Black Lives Matter

We paused our normal programming last week as we all processed the events from around the country. CPJ leadership stands in solidarity with the Black community and commits to an anti-racism online space.  To do our part in pushing the conversation forward, we will incorporate more posts that address racial justice and regularly promote different educational resources. We would like to begin with a book recommendation. The … Continue reading Black Lives Matter

Rebuilding their trust in what we say: Public information’s new frontier

This piece was originally published by Patience Wall on the Coastal Resilience Blog on May 18, 2020 Public information is at the core of our public safety and natural disaster resilience work. It’s a reliable source we can turn to when outcomes are uncertain and emergency responses are ambiguous. But in a world where we’re constantly bombarded with growing misinformation, contentious mistrust of government and … Continue reading Rebuilding their trust in what we say: Public information’s new frontier

Conceptual Design of Olde Richmond, Philadelphia: Olde Richmond Waterfront District

By Jo Kwon and Mariah Wozniak Introduction The Delaware River has played a vital role in Philadelphia’s economic development since the City’s inception as goods were transported via the River’s piers, wharfs, and canals to faraway places (Philadelphia2035 2011, 4). Access to the River provided an avenue to establish trade routes and enable the manufacturing economies that propelled Philadelphia into manufacturing prominence. However, Philadelphia neighborhoods … Continue reading Conceptual Design of Olde Richmond, Philadelphia: Olde Richmond Waterfront District

CPJ Recommended Book: Soft City

Sim provides a vision of an alternative urban future, where density and diversity in urban form strengthen our relationships and create a flexible city that is both efficient and enjoyable to inhabit. Amy Sechrist, Soft City Book Review We are pleased to announce that David Sim’s Soft City has been selected as our “recommended book” from the 45th edition of the Carolina Planning Journal. While … Continue reading CPJ Recommended Book: Soft City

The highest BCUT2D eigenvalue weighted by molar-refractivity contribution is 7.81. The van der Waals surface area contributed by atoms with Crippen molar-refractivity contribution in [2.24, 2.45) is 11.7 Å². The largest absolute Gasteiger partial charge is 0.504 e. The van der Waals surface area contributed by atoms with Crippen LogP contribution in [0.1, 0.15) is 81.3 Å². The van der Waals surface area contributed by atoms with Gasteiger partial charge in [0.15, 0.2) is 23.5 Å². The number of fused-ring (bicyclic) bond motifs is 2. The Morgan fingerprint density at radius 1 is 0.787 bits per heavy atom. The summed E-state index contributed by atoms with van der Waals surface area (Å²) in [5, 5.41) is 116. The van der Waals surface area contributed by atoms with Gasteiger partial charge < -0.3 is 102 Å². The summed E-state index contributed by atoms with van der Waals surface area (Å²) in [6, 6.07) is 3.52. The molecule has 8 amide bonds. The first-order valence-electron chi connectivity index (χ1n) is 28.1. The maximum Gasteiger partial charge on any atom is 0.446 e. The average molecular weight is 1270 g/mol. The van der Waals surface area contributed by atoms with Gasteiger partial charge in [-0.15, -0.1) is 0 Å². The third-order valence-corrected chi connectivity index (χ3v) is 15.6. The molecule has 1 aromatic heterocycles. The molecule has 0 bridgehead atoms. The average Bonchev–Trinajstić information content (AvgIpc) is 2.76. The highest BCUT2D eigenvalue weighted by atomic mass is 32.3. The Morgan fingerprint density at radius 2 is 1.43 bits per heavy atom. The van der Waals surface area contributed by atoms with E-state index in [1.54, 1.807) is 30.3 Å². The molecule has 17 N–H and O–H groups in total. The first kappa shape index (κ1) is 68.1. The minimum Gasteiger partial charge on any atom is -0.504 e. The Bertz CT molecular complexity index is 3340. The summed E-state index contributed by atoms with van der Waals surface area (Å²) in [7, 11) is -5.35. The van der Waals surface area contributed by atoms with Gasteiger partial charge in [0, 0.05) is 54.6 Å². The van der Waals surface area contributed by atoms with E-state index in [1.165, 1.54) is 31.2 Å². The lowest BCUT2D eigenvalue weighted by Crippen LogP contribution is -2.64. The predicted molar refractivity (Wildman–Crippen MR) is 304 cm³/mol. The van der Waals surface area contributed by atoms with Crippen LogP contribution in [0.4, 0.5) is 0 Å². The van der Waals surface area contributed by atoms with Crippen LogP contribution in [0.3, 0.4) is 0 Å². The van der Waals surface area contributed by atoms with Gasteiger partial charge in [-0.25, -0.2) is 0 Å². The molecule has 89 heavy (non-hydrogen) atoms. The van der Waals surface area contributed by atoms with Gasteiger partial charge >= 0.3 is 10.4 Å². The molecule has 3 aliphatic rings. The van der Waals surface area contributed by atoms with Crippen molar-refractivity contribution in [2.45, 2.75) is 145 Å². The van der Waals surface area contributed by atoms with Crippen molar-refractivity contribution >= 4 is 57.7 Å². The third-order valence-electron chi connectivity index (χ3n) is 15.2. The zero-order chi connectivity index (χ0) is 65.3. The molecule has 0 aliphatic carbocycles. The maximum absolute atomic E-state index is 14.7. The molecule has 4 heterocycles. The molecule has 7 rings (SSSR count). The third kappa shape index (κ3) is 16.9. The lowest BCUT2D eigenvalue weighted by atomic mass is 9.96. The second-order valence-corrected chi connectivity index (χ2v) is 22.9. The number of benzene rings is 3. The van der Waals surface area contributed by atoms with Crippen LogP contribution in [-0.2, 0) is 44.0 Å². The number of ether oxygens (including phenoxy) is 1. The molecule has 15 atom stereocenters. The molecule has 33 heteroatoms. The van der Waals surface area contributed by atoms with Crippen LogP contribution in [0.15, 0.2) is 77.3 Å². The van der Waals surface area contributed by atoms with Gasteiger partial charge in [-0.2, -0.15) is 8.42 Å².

From the Archives: Got Green Space?

This post was originally published by Anna Patterson on November 24, 2017. As COVID-19 has limited much of our activity and movement to our homes, many people are turning to the outdoors for a bit of refuge. Exploring the importance of green spaces- particularly on public health- this piece is once again relevant. Planning for Preventative Health Urban green space provides a place to escape … Continue reading From the Archives: Got Green Space?

When to Encourage a Monopoly: Uber and Lyft Are Killing Public Transit

By Evan King From an equity, economic, and common sense standpoint, the title of this post sounds terrible. Hear me out. Public transit is in trouble and has been for years. Transit ridership has been falling across the United States, and researchers have been coming closer and closer to attributing this to the rise of ride-hailing. Transportation Network Companies (TNCs) like Uber and Lyft fulfill … Continue reading When to Encourage a Monopoly: Uber and Lyft Are Killing Public Transit

From the CPJ Archives: Steps Towards Recovery – An Integrated Platform for Disaster Recovery Planning, Management, and Tracking

This week we’re sharing an article that originally appeared in Volume 42 of the Carolina Planning Journal back in 2017. The theme of that edition was Re:(Anything) from Revitalization to Resilience. This volume sought to understand the convergent and contradictory meanings behind the prefix ‘re-‘. Articles covered diverse topics like revitalization, resiliency, and reinvestment. In this piece, Jennifer Horney and Katie Kirsch, both of Texas … Continue reading From the CPJ Archives: Steps Towards Recovery – An Integrated Platform for Disaster Recovery Planning, Management, and Tracking

A Walking Tour of McMansion Hell

By Jacob Becker Just like you, hopefully, recently I’ve been spending the majority of my day inside my house. For me, after a spring break visit turned into a semester-long stay, that means staying at my parents’ house in New Jersey.  I don’t want to give the Garden State a bad name—it’s full of natural beauty and wonderful bagels, with a competent governor who made … Continue reading A Walking Tour of McMansion Hell

Getting Around Getting Around: A Pandemic’s Impacts on Transportation

By Doug Bright Collectively, we’re doing a lot less moving these days. For many, including the UNC Chapel Hill community, the ongoing pandemic means that virtual meetings have replaced our daily commutes. Driven by both personal concern and government action in the form of stay-at-home orders, our non-essential trips have also been slashed in order to reduce interpersonal contact and infection rates. Some services, activities, … Continue reading Getting Around Getting Around: A Pandemic’s Impacts on Transportation

COVID-19 and Our Futures

By Evan King When speaking about the role of public transportation in modern society, I often bring up this article published by the Foundation for Economic Education. In it, the author essentially argues that the proliferation of telecommuting has removed all need for public transportation. If you take this line of thought to its logical, extreme conclusion, then we must be on an unstoppable trajectory … Continue reading COVID-19 and Our Futures